The third Concordia Parish grand jury in 13 months heard testimony Tuesday concerning the 48-year-old murder of Ferriday shoe shop owner Frank Morris.
Morris, 51, died in 1964 after at least two white men set fire to his shop while he was inside, according to Morris' comments to the FBI hours after the arson. He died four days later on Dec. 14.
The use of three separate grand juries may be a sign that the U.S. Department of Justice is using the panels as an investigative tool, which is typically how federal grand juries are used, according to reporter Jerry Mitchell of The Clarion-Ledger in Jackson, Miss. Mitchell has been writing about civil rights-era murders for almost a quarter century.
"Grand juries are helpful from an investigative standpoint because you can subpoena witnesses, documents and evidence," he said.
Mitchell also said that each of the three successive grand juries in Concordia may have been presented evidence involving more than one old homicide.
"If that's the case this is the first time that I know of it's been done with these civil rights-era cold cases," Mitchell said. "State grand juries are not typically used as investigative tools but rather in cases where evidence is presented and they are asked to either indict or not indict."
Mitchell said the longest federal grand jury probe into a civil rights-era murder occurred in Alabama from 1998-2000. Before handing down indictments, Mitchell said that grand jury investigated the 1963 church bombing in Birmingham in which four girls -- three age 14 and one 11-year-old -- were killed.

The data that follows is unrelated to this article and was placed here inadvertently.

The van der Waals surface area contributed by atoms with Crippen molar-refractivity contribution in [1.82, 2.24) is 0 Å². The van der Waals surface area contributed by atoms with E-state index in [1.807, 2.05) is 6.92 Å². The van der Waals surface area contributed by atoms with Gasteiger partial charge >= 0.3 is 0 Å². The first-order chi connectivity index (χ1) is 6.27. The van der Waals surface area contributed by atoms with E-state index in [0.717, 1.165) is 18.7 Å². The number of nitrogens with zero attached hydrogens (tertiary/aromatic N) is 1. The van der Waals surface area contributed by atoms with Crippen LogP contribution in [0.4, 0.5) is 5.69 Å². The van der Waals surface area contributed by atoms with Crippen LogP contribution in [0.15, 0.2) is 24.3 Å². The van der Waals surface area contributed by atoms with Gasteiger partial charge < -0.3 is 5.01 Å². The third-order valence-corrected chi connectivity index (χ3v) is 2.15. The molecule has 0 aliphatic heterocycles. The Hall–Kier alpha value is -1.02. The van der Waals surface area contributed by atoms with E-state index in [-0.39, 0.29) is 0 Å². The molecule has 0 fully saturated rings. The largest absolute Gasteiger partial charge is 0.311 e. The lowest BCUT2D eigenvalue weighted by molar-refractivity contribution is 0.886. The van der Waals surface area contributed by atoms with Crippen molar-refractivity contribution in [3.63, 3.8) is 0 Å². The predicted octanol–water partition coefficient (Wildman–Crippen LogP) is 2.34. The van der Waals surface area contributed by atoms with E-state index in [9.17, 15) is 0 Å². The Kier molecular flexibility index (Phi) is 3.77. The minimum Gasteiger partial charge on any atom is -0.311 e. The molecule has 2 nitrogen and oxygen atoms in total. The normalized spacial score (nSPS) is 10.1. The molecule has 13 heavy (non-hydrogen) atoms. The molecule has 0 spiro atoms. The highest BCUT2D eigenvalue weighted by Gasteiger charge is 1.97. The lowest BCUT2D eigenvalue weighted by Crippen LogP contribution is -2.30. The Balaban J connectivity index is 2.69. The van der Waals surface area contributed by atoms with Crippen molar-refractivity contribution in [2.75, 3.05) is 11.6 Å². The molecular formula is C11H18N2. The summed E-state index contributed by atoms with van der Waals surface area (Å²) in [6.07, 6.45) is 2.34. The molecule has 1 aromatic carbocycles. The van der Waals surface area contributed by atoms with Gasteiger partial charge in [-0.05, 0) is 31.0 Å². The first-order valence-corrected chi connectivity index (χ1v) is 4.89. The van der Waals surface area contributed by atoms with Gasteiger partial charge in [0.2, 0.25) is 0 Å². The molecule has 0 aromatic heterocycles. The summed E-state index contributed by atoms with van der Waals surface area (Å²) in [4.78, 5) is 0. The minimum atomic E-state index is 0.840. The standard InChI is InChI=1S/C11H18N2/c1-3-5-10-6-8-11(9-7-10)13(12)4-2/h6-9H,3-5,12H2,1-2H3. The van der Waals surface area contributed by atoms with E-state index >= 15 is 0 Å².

The FBI launched an intensive investigation into the Morris murder almost five decades ago before the case was closed in the late 1960s. In 2007, the bureau reopened the Morris case as part of an initiative to review more than 100 unsolved Civil Rights era murders across the South.
Two parish grand juries heard testimony about the Morris murder in 2011.
A parish grand jury is chosen every six months -- in April and October. A grand jury can be extended two months if needed, according to District Attorney Brad Burget, who noted that a special grand jury can be impaneled for up to one year.
The grand jury now serving, which handed down indictments in several current cases this week, also listened to witnesses testify concerning the Morris arson and possibly other civil rights-era cold cases on Tuesday.
The Justice Department, which is spearheading the grand jury probes, declined comment Tuesday on how long the cold case work will continue.
DOJ's Patricia Ann Sumner is the lead prosecutor in the case. She was named a special assistant district attorney in Concordia for the Morris case in February 2011.